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Bound to be a great time

LET'S CELEBRATE: The 43rd annual Binder Twine Festival takes to the streets of Kleinburg Sept. 12. (Vaughan Today file photo)

KLEINBURG – The city’s favourite mouse is on his way back into Kleinburg and he’s bringing his big ole ball of twine.

The 43nd annual Kleinburg and Area Binder Twine Festival — represented by its logo of a mouse in a bundle of twine — is set to transport revellers to a simpler time on Sept. 12.

Though the festival is today a celebration in the city featuring food and fun of all sorts, its roots lay in the agricultural ways of 19th-century farmers.

“It all began in 1847 when John Kline, a Swiss watchmaker, built a mill on the Humber River and a community was born,” Binder Twine Committee chair Tim Arnott said in a statement.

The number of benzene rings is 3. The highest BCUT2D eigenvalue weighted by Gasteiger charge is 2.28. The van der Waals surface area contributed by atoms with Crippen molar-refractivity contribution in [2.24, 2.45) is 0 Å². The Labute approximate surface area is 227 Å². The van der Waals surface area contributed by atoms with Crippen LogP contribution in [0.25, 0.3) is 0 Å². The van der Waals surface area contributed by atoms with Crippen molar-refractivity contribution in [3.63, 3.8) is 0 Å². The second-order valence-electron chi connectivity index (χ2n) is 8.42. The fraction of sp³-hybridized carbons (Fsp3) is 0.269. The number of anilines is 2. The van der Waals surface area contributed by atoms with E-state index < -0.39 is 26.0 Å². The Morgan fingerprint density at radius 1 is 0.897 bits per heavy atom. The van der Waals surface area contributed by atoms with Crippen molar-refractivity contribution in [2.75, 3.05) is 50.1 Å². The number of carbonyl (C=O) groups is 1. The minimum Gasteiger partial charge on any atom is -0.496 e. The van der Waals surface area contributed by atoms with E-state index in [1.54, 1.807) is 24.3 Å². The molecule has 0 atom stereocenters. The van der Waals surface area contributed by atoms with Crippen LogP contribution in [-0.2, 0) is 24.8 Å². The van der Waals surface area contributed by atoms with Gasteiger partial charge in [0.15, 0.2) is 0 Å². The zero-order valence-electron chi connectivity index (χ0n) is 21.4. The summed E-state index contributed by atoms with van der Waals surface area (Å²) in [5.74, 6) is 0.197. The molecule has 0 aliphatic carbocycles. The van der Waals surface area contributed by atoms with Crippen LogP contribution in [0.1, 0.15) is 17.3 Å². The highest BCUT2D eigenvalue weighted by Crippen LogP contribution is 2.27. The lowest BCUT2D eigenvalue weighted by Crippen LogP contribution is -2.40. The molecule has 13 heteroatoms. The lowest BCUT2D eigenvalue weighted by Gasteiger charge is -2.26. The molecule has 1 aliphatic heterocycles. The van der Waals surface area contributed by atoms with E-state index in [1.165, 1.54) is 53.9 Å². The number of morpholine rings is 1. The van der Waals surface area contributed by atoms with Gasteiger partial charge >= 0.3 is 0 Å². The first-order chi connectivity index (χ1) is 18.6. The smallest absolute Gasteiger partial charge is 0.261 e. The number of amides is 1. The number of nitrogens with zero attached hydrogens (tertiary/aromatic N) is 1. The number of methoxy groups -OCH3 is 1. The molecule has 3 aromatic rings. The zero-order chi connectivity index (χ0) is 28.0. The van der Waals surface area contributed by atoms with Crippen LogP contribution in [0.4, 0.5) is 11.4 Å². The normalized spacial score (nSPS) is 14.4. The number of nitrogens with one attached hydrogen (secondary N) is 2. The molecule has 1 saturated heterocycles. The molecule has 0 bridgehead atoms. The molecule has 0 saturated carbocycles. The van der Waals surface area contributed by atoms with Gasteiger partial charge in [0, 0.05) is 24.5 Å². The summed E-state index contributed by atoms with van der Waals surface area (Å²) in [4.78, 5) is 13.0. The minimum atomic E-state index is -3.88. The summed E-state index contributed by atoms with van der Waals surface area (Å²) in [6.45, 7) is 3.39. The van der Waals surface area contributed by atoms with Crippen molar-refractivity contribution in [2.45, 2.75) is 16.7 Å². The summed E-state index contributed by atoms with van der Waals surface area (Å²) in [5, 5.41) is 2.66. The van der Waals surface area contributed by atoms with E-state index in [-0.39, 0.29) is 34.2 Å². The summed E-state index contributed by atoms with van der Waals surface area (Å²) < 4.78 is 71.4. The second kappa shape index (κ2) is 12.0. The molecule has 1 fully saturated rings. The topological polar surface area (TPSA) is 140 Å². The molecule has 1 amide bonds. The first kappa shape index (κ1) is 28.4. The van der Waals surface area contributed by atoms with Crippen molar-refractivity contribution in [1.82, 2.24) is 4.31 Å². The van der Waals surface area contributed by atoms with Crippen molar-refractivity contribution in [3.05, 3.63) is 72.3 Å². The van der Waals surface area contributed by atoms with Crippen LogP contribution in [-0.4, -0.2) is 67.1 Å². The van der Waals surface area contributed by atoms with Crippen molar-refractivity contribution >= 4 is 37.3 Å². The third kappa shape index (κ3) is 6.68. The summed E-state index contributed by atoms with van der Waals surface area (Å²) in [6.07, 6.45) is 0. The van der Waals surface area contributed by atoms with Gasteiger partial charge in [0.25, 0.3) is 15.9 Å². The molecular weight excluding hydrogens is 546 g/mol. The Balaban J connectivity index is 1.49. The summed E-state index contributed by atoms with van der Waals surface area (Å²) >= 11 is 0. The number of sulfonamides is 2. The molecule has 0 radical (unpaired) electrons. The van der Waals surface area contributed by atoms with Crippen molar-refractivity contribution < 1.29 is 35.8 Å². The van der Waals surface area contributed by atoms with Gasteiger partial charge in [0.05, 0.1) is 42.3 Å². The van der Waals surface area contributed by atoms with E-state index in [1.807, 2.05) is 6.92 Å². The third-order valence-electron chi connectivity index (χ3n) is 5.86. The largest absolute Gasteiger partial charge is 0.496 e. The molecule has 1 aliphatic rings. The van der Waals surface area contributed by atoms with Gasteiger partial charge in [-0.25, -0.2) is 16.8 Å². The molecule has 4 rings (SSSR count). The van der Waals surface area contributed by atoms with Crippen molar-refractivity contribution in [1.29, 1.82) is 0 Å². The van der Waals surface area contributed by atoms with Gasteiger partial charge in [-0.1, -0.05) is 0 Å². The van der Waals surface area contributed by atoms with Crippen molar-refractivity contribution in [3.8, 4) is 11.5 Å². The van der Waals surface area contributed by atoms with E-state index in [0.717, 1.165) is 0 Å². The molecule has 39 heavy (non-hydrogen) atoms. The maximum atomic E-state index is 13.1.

The local economy grew to service the agricultural needs of the area.

Charlie Shaw’s hardware store was an important autumn stop for farmers needing twine to bind their sheaves of wheat before mice could do too much damage. The annual trip to Kleinburg for twine became a festive occasion.

By 1931, the festival faded to a mere memory. But in 1967, a small group revived the tradition.

The volunteer-run fest has since grown into a large outdoor craft show and sale with food booths, entertainment, a kid’s area, an old tyme fashion show, a parade and old tyme fun — log sawing, watermelon seed spitting, stilt walking and the Shave-the-Farmer event.

Then, of course, there’s the Queen Contest, which pits young ladies against each other in competitions of hog calling, cow milking, pancake flipping and nail hammering.

Musical performers set to entertain festival-goers this year include Dave Hoy’s Honky Tonk Piano, Taylor Made Trio, York Region Pipes and Drums and fiddle superstar Ashley MacIsaac.

Binder Twine festivities kick off Sept. 12 at 9 a.m. Admission is free for all in pioneer garb. For everyone else, entry is $7 for adults, $5 for youth and seniors, and $2 for kids 2–12. Parking is $2. The site is wheelchair accessible.

Vaughan Today
In print: September 4, 2009, page 7
Online: September 8, 2009 [link]